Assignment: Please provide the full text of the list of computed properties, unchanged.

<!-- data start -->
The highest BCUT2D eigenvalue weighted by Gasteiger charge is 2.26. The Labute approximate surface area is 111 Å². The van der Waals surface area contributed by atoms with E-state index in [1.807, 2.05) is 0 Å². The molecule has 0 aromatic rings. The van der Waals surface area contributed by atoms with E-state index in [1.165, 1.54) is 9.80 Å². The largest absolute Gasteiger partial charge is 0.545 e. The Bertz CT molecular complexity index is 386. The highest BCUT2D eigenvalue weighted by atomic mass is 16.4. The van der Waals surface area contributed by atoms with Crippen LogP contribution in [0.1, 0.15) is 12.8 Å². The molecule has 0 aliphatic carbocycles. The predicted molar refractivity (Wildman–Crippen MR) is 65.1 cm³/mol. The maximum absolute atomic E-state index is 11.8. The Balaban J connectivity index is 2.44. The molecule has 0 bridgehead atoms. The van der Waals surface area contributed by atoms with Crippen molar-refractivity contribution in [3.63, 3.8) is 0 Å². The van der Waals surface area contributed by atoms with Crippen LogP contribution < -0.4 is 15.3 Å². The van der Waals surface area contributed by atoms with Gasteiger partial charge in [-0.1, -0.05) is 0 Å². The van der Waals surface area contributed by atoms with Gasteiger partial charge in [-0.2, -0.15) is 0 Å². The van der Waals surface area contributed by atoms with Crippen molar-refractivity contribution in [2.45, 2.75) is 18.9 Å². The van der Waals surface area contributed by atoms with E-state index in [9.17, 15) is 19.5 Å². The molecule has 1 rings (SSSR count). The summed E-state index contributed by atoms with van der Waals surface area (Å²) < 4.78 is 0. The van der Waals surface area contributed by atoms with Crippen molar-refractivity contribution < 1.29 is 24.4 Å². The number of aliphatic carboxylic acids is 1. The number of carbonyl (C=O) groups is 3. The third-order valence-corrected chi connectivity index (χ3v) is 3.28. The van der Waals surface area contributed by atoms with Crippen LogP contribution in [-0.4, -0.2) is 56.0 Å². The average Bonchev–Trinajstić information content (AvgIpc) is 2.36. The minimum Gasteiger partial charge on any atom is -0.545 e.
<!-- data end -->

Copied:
The highest BCUT2D eigenvalue weighted by Gasteiger charge is 2.26. The Labute approximate surface area is 111 Å². The van der Waals surface area contributed by atoms with E-state index in [1.807, 2.05) is 0 Å². The molecule has 0 aromatic rings. The van der Waals surface area contributed by atoms with E-state index in [1.165, 1.54) is 9.80 Å². The largest absolute Gasteiger partial charge is 0.545 e. The Bertz CT molecular complexity index is 386. The highest BCUT2D eigenvalue weighted by atomic mass is 16.4. The van der Waals surface area contributed by atoms with Crippen LogP contribution in [0.1, 0.15) is 12.8 Å². The molecule has 0 aliphatic carbocycles. The predicted molar refractivity (Wildman–Crippen MR) is 65.1 cm³/mol. The maximum absolute atomic E-state index is 11.8. The Balaban J connectivity index is 2.44. The molecule has 0 bridgehead atoms. The van der Waals surface area contributed by atoms with Crippen molar-refractivity contribution in [3.63, 3.8) is 0 Å². The van der Waals surface area contributed by atoms with Crippen LogP contribution < -0.4 is 15.3 Å². The van der Waals surface area contributed by atoms with Gasteiger partial charge in [-0.1, -0.05) is 0 Å². The van der Waals surface area contributed by atoms with Gasteiger partial charge in [-0.2, -0.15) is 0 Å². The van der Waals surface area contributed by atoms with Crippen molar-refractivity contribution in [2.45, 2.75) is 18.9 Å². The van der Waals surface area contributed by atoms with E-state index in [9.17, 15) is 19.5 Å². The molecule has 1 rings (SSSR count). The summed E-state index contributed by atoms with van der Waals surface area (Å²) < 4.78 is 0. The van der Waals surface area contributed by atoms with Crippen molar-refractivity contribution < 1.29 is 24.4 Å². The number of aliphatic carboxylic acids is 1. The number of carbonyl (C=O) groups is 3. The third-order valence-corrected chi connectivity index (χ3v) is 3.28. The van der Waals surface area contributed by atoms with Crippen LogP contribution in [-0.4, -0.2) is 56.0 Å². The average Bonchev–Trinajstić information content (AvgIpc) is 2.36. The minimum Gasteiger partial charge on any atom is -0.545 e.